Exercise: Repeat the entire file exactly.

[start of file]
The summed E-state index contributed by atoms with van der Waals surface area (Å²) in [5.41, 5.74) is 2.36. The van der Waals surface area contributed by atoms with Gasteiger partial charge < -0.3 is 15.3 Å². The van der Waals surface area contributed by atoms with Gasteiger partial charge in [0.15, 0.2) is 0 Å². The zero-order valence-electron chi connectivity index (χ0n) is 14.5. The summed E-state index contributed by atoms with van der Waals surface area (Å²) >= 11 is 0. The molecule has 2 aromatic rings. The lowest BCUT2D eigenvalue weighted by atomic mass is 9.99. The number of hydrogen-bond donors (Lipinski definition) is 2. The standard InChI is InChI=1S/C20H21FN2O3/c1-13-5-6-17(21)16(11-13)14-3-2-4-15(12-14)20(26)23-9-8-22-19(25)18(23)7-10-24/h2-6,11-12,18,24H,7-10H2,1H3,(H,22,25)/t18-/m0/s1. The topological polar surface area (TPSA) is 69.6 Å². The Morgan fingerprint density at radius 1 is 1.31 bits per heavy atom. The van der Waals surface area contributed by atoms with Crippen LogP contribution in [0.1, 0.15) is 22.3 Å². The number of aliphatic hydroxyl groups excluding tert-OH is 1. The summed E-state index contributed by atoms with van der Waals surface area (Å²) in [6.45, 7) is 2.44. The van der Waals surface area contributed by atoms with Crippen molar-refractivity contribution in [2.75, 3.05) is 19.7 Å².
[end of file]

The summed E-state index contributed by atoms with van der Waals surface area (Å²) in [5.41, 5.74) is 2.36. The van der Waals surface area contributed by atoms with Gasteiger partial charge < -0.3 is 15.3 Å². The van der Waals surface area contributed by atoms with Gasteiger partial charge in [0.15, 0.2) is 0 Å². The zero-order valence-electron chi connectivity index (χ0n) is 14.5. The summed E-state index contributed by atoms with van der Waals surface area (Å²) >= 11 is 0. The molecule has 2 aromatic rings. The lowest BCUT2D eigenvalue weighted by atomic mass is 9.99. The number of hydrogen-bond donors (Lipinski definition) is 2. The standard InChI is InChI=1S/C20H21FN2O3/c1-13-5-6-17(21)16(11-13)14-3-2-4-15(12-14)20(26)23-9-8-22-19(25)18(23)7-10-24/h2-6,11-12,18,24H,7-10H2,1H3,(H,22,25)/t18-/m0/s1. The topological polar surface area (TPSA) is 69.6 Å². The Morgan fingerprint density at radius 1 is 1.31 bits per heavy atom. The van der Waals surface area contributed by atoms with Crippen LogP contribution in [0.1, 0.15) is 22.3 Å². The number of aliphatic hydroxyl groups excluding tert-OH is 1. The summed E-state index contributed by atoms with van der Waals surface area (Å²) in [6.45, 7) is 2.44. The van der Waals surface area contributed by atoms with Crippen molar-refractivity contribution in [2.75, 3.05) is 19.7 Å².